“After a decade of austerity, staffing was already threadbare in our service. The brigade’s senior management recklessly planned to remove 68 firefighters from the frontline, but they’ve already pushed another 35 away to other brigades. It’s a shocking indictment of the toxic culture they’ve created.
“Every day is a struggle to keep residents and firefighters safe as it is. If we keep losing firefighters and fire engines like this, someone is going to get hurt, or worse.”
The former Surrey firefighter said:
“I decided that working for Surrey was no longer sustainable for my mental well being.
“Senior management’s regular bullying, intimidation and lack of professionalism became unbearable, as did the blasé attitude towards the welfare of staff.
“This same management team have cut the service to the bone, stretching all resources and pushing firefighters to work harder and longer at incidents with little or no welfare provision, putting their safety at risk.
“Many like me have already left, and more will follow unless senior management listens to their workforce.
“The people of Surrey deserve a fire service that is properly resourced and managed. As it stands more cuts are coming and I really fear for my colleagues, friends and for the people of Surrey.”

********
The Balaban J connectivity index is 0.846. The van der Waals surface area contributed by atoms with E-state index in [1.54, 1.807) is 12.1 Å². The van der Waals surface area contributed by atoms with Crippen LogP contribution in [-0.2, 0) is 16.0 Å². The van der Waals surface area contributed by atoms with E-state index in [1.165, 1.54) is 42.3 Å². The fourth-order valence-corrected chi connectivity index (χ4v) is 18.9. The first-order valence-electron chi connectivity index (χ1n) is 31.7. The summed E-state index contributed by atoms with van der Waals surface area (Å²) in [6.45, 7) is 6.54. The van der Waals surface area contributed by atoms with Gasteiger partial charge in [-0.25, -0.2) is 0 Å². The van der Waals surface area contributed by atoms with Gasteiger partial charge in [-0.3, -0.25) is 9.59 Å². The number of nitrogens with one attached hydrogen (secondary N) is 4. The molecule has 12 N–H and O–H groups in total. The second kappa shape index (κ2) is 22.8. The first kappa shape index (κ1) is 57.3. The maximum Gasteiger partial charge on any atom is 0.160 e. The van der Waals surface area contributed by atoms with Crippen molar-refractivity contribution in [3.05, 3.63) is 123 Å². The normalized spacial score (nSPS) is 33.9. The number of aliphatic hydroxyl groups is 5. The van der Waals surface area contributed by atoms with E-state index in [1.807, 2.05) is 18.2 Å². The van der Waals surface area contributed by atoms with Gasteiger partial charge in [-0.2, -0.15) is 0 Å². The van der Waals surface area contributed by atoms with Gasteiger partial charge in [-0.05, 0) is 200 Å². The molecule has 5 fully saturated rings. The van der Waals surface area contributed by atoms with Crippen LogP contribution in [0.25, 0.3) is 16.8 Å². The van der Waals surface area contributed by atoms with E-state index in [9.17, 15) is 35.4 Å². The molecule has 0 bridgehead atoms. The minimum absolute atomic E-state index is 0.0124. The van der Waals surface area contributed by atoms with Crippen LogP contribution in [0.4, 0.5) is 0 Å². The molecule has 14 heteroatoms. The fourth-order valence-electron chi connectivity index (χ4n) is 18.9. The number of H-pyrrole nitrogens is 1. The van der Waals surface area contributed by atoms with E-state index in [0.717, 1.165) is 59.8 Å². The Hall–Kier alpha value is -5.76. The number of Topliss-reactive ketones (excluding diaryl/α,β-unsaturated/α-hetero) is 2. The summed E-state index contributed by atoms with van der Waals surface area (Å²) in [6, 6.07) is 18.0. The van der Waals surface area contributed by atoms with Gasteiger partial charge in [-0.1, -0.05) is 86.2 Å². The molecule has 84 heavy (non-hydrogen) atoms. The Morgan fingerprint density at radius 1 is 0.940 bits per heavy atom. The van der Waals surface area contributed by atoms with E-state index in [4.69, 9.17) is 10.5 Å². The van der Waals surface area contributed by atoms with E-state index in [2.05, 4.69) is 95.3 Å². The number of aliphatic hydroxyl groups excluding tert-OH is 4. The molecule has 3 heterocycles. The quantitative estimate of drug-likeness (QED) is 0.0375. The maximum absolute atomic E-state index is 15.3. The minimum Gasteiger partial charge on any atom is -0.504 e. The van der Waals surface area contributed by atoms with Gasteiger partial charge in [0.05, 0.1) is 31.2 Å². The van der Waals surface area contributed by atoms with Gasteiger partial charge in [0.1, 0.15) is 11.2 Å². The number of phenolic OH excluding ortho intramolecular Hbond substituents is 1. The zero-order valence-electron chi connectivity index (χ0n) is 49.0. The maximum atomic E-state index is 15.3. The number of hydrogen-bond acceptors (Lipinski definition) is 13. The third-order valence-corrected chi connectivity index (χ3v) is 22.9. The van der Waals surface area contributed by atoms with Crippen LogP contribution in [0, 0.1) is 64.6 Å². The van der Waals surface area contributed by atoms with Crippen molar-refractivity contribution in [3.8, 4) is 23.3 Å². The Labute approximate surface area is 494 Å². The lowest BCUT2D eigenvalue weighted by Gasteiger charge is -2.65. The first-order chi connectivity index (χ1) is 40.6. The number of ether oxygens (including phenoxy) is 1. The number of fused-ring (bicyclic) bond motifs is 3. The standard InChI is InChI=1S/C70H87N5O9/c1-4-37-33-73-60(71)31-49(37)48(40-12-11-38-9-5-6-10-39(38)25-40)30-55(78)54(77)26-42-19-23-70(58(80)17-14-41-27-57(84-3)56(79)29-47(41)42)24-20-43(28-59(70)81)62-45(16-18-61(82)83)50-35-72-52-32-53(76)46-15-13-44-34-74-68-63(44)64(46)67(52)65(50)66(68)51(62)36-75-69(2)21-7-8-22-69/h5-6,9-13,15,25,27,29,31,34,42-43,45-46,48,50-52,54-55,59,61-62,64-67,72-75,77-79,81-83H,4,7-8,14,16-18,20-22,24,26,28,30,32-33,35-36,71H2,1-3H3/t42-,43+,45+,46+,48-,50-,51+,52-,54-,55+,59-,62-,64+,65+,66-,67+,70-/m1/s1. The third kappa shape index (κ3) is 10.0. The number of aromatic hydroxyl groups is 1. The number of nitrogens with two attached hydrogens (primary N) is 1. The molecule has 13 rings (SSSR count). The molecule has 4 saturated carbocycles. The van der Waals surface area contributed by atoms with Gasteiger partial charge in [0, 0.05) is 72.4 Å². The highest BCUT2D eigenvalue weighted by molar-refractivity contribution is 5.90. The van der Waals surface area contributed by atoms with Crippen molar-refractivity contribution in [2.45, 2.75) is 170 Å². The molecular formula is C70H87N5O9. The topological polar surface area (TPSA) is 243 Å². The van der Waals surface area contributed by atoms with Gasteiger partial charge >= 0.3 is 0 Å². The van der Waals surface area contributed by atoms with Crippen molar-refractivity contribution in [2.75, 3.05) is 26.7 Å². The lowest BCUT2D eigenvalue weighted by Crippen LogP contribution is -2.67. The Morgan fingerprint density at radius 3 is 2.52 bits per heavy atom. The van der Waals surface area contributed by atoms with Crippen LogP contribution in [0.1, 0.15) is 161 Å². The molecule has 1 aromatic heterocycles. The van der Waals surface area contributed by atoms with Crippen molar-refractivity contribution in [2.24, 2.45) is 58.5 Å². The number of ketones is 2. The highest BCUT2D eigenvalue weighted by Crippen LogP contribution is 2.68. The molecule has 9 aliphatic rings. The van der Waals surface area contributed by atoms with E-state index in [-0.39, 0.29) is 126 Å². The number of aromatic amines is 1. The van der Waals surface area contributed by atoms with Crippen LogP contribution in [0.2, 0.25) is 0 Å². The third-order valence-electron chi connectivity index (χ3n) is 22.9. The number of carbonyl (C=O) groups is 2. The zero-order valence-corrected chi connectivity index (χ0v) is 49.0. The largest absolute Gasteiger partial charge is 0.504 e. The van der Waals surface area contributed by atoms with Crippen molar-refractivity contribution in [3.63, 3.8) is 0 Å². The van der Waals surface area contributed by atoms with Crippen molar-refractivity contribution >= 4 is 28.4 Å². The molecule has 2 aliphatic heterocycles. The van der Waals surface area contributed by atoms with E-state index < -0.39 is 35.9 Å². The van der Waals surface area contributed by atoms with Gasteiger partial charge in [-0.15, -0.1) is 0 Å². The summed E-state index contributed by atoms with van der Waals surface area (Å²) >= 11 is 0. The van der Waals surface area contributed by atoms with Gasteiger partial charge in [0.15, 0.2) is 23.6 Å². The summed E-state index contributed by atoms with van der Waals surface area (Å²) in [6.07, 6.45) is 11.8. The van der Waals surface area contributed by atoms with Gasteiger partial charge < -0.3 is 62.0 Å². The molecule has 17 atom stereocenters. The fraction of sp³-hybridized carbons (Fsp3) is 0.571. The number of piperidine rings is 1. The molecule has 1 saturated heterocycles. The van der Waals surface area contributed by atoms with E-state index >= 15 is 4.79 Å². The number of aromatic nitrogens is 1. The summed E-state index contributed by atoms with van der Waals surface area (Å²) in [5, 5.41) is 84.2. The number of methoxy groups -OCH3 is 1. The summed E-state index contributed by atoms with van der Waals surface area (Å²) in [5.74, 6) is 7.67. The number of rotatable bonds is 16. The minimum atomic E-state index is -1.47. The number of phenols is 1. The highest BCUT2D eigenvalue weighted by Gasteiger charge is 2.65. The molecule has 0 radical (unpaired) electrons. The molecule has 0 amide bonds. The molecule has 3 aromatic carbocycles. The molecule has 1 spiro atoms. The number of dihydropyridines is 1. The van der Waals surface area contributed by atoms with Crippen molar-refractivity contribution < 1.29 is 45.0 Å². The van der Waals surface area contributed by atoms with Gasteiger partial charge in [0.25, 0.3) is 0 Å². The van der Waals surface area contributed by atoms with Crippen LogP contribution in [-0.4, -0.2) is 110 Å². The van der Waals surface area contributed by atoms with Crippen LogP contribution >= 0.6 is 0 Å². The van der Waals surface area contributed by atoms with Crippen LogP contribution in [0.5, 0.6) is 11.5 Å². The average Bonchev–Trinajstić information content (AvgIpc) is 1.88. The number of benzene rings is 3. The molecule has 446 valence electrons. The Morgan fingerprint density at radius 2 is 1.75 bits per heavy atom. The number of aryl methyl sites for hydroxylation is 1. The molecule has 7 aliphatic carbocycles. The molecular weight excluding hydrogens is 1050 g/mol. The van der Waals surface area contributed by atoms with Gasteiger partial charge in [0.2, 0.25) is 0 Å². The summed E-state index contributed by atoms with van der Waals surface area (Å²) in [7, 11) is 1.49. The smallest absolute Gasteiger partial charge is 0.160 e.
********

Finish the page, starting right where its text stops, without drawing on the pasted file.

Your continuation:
A spokesperson for Surrey County Council said:
“Our top priority is to keep Surrey residents safe and that’s what we continue to do. In an emergency we will always respond.
“The Making Surrey Safer Plan is not about cuts but about ensuring we are in the right place at the right time and to prevent incidents from happening in the first place.
“We know some staff have been attracted to other roles in neighbouring fire services, including for better pay and shift patterns but improving welfare and recruitment/retention of staff our remains our highest priority alongside protecting the public.”
If you have a story you want to tell, or video you want to share, send it to Emergency Services News via firstname.lastname@example.org
Don’t forget to follow us on Twitter for more news, videos, blogs and stories: @ES_News_